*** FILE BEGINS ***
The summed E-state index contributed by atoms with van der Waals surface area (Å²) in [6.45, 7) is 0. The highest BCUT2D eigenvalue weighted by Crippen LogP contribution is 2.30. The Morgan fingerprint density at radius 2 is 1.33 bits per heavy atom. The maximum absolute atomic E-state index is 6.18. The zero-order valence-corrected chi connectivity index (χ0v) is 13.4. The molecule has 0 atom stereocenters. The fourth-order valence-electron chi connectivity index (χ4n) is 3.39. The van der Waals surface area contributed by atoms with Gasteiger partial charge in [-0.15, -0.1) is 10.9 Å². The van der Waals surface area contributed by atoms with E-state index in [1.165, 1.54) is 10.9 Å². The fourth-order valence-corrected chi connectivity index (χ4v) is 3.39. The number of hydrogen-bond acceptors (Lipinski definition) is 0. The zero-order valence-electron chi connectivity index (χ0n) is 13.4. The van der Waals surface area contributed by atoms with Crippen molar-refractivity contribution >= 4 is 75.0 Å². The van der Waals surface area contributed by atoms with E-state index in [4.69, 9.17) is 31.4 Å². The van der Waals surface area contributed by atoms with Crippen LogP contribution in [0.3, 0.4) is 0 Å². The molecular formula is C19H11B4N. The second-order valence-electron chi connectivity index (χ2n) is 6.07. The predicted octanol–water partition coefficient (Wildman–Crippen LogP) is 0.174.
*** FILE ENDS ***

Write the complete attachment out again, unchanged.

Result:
The summed E-state index contributed by atoms with van der Waals surface area (Å²) in [6.45, 7) is 0. The highest BCUT2D eigenvalue weighted by Crippen LogP contribution is 2.30. The Morgan fingerprint density at radius 2 is 1.33 bits per heavy atom. The maximum absolute atomic E-state index is 6.18. The zero-order valence-corrected chi connectivity index (χ0v) is 13.4. The molecule has 0 atom stereocenters. The fourth-order valence-electron chi connectivity index (χ4n) is 3.39. The van der Waals surface area contributed by atoms with Gasteiger partial charge in [-0.15, -0.1) is 10.9 Å². The van der Waals surface area contributed by atoms with E-state index in [1.165, 1.54) is 10.9 Å². The fourth-order valence-corrected chi connectivity index (χ4v) is 3.39. The number of hydrogen-bond acceptors (Lipinski definition) is 0. The zero-order valence-electron chi connectivity index (χ0n) is 13.4. The van der Waals surface area contributed by atoms with Crippen molar-refractivity contribution >= 4 is 75.0 Å². The van der Waals surface area contributed by atoms with E-state index in [4.69, 9.17) is 31.4 Å². The van der Waals surface area contributed by atoms with Crippen LogP contribution in [0.3, 0.4) is 0 Å². The molecular formula is C19H11B4N. The second-order valence-electron chi connectivity index (χ2n) is 6.07. The predicted octanol–water partition coefficient (Wildman–Crippen LogP) is 0.174.